Make Facebook Transparent Again
When Facebook first launched, it forced users to register under their real names to "keep our community safe." It urgently needs to adopt routine editorial standards of disclosure for exactly the same reason.
Cigarettes have warning labels. Most food products come with a list of ingredients and nutritional facts. Responsible news outlets disclose their funding, masthead, corporate structure, conflicts of interest, and other critical information about what they report.
By one estimate the primary news source for 44 percent of the public, Facebook has been described as a "global Editor-in-Chief," and it wields that awesome media power with staggering irresponsibility. Picture a news outlet that treated all sources of information as identical, lent equal weight to a years-old editorial and breaking news, did not distinguish between a Macedonian meme farm and the New York Times, had an algorithm you could not see decide what you should read, and outsourced its editorial oversight to a contractor in the Philippines.
That's Facebook, now coming under withering attack for disseminating endless streams of fake and junk news during the 2016 election. Now, the president-elect is former reality TV star Donald Trump, who is contemptuous of the press and ran a campaign that fact-checkers universally agreed showed blithe disregard for facts and the truth.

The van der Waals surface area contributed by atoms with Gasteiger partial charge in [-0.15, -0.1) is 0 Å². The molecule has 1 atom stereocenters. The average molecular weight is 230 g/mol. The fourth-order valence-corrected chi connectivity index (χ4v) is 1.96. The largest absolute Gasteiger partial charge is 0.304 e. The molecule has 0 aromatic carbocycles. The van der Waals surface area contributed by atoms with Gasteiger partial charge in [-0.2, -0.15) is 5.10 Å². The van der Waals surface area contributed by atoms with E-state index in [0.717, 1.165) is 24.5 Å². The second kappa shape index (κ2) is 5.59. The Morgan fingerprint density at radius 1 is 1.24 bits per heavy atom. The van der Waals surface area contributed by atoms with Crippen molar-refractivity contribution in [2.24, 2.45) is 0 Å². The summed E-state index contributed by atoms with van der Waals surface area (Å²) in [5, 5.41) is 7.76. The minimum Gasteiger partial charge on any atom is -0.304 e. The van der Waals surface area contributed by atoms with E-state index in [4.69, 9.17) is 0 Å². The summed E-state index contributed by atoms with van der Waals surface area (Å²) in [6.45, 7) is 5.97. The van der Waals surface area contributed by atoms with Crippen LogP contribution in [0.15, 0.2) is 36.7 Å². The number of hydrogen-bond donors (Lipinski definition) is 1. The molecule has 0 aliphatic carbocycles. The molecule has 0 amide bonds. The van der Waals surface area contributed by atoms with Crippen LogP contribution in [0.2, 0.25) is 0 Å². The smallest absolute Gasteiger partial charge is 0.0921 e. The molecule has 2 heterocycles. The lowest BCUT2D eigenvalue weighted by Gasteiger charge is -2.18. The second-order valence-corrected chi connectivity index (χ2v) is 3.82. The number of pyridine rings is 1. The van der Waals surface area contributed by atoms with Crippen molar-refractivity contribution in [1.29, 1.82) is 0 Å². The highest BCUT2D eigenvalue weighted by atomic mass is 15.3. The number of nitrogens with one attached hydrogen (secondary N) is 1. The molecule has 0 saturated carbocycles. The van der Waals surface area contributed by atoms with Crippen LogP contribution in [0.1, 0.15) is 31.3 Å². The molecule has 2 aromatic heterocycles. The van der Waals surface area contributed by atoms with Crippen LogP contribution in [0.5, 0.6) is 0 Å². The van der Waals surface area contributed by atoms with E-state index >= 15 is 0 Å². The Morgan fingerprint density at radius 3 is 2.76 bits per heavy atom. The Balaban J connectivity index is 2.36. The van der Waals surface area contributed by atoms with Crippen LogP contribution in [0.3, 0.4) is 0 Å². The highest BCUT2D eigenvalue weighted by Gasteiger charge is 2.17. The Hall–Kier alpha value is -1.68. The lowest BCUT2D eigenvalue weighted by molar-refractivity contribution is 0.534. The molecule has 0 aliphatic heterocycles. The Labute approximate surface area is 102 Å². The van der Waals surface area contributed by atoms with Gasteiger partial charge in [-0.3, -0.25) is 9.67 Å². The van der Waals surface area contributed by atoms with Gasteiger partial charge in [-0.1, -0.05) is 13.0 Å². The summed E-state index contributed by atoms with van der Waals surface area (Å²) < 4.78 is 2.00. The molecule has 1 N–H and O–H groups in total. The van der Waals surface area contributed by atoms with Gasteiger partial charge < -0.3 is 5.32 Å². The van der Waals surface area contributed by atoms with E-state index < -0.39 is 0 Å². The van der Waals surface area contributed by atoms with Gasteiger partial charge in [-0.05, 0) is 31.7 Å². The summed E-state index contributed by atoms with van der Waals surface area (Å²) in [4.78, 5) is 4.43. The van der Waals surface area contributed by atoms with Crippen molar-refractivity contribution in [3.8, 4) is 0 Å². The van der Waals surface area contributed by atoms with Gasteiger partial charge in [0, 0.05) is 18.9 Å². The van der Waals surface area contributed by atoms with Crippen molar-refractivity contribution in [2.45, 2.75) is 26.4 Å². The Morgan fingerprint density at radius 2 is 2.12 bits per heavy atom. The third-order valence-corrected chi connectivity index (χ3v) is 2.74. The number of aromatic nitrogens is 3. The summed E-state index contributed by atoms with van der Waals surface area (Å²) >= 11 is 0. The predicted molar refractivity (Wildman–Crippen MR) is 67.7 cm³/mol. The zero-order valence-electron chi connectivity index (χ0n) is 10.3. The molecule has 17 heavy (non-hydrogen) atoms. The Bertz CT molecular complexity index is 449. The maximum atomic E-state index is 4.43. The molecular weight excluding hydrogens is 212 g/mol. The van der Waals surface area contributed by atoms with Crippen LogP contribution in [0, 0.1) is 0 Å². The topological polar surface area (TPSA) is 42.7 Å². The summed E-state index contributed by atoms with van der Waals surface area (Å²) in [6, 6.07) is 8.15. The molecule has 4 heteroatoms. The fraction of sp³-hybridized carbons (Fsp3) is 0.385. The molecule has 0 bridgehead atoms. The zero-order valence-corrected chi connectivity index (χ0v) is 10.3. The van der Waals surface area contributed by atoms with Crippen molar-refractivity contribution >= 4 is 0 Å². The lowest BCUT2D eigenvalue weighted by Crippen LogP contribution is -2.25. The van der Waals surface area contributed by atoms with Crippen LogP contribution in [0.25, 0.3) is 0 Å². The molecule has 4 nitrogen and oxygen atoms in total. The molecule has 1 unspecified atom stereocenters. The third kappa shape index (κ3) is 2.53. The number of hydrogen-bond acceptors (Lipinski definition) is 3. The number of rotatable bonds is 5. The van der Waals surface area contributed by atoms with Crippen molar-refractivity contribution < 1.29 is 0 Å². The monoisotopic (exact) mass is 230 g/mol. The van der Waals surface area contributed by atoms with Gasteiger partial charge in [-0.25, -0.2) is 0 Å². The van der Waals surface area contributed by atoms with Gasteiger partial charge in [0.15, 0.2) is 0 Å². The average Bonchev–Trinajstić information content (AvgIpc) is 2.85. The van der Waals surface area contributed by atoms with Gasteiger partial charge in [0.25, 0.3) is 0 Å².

Under fire, Facebook usually claims that the only alternatives to the status quo are censorship or the logistical nightmare of policing billions of posts.
Do not be fooled by these pleasant-sounding rationalizations: Silicon Valley has reaped immense profits pushing a techno-libertarian ethos that has poisoned the public discourse, inflamed paranoia, and rewarded disinformation around the globe. The much-maligned traditional principles of disclosure and verification are the only antidotes that can save it.
Pressure Facebook to adopt to the same transparency and ethical standards encouraged by the Society of Professional Journalists.
For better or worse, Facebook is consumed as a journalistic enterprise by millions. Reforming it does not require any blacklists and is not mainly about oversight. It is about disclosure and design.
Treat Facebook as a News Organization
To hold Facebook to the same standards as any other news outlet is not to pretend that it serves the same function as the Washington Post.
Guiding professional journalists for more than a century, the SPJ Code of Ethics breaks down reporters' responsibilities into four categories: "Seek the Truth and Report It," "Minimize Harm," "Act Independently" and "Be Accountable and Transparent."